I think it’s doubly frustrating because I’ve been redoubling my efforts at fitness in other areas and I’m making strides at a ridiculous rate. I’m pushing up my reps and my difficulties. I’m doing a ton of extra walking (my wife is partly to blame for that, since we compete now with our little step-tracking-gizmos. “Compete” is the wrong word. She stomps me in this “competition” every day). I’m losing weight again, faster than I have any right to. All of which is fantastic.

But I can’t shake this thing with my heel.

It’s troubling. Partly because I feel like my ability to run regularly and for long distances has kind of become part of my identity, even though I’ve only been doing it for three years. Partly because I feel like just about every challenge I set for myself lately, no matter how insurmountable it seems at first, feels like little more than a speedbump as I coast past it. I mean… in the past year alone, I decided to write a novel, and I finished a first draft in less than six months. I gave up sodas over the space of three or four weeks. But I can’t overcome this thing with my heel.

Tomorrow’s another long run. If form holds, the heel will feel shaky as hell for the first half mile, then loosen up and feel great for three or four or maybe five miles, then tighten up as I head into mile six and seven.

I really don’t know how to end this post. I usually like to end with some sort of turn toward optimism or at least some cheeky snide aside, but all I can muster on the issue is doubt. This issue is such a small issue in the scheme of things, but it’s still hanging over my head like a set of particularly heavy storm clouds after so many months.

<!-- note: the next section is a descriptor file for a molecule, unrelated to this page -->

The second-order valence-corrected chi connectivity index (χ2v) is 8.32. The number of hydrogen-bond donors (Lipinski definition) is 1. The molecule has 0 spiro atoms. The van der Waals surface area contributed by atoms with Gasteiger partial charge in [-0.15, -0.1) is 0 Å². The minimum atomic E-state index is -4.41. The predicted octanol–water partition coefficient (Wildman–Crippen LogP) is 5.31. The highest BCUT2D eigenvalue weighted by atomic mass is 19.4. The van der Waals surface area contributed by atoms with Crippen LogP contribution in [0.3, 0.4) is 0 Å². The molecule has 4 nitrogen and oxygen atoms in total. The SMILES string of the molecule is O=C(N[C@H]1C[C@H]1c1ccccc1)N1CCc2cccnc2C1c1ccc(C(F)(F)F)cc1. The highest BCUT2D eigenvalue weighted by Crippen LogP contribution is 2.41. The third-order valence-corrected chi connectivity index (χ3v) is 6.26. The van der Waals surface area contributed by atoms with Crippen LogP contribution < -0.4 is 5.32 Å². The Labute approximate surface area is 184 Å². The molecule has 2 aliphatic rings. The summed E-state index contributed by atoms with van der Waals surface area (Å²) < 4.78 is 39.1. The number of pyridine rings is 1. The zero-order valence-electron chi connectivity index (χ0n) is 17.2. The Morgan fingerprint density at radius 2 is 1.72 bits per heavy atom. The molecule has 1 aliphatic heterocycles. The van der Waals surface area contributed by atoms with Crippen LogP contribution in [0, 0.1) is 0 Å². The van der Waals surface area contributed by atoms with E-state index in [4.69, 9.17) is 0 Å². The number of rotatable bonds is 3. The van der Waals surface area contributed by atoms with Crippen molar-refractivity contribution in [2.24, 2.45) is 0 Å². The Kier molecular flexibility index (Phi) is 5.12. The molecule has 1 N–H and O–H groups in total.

Anyway… this post is part of Stream of Consciousness Saturday.

Baby Steps Don’t Fargo Up My Feet

I think there’s little as frustrating to somebody who’s been productive as the inability to produce at the level you know you’re capable of.

Okay, that’s vague as anything. Specifically, I’m talking about running. If you follow, you may know that this has been a year plagued with injury for me. First one foot, then the other; the soles, then the ankles, then the heels, until I start to wonder if I’m not so much doing damage to myself as my body has simply passed its sell-by date and is withering and falling apart like a bunch of rotted grapes.

But I’ve been to the doctor, and the doctor said to give running a try again, so run I did. And I’ve gone on two runs now, my first in a month (which honestly felt like an entire season, given all the crazies I was stirring during that month). And they’ve been okay. There’s tightness and there’s uncertainty, but no pain. Such an astounding lack of pain, in fact, that I’m having all the delusions of grandeur that accompany a return to form: “maybe it’s not so bad. I can do another mile!” or “this isn’t so bad. I can go faster!” And while I almost certainly could do those things, that would almost certainly be the most direct route back to injury.

So I am tempering the glee that comes with being able to run without crippling pain by forcing myself to take it slow, listen to my feet, and make sure that I don’t rush myself right back into the podiatrist’s office again.  But taking it slow is an agony. My body chemistry has changed over the last three years, to the point where the run satisfies something like hunger in my brain, and like an alcoholic feeling the pull of a perfectly mixed gin and tonic, I’ve got the scent of these last couple of runs in my bones. The chill bite of the fall air in my lungs, the regular tap of my feet on the pavement, the ebbing drone in my mind as my focus slips away and I embrace the calm.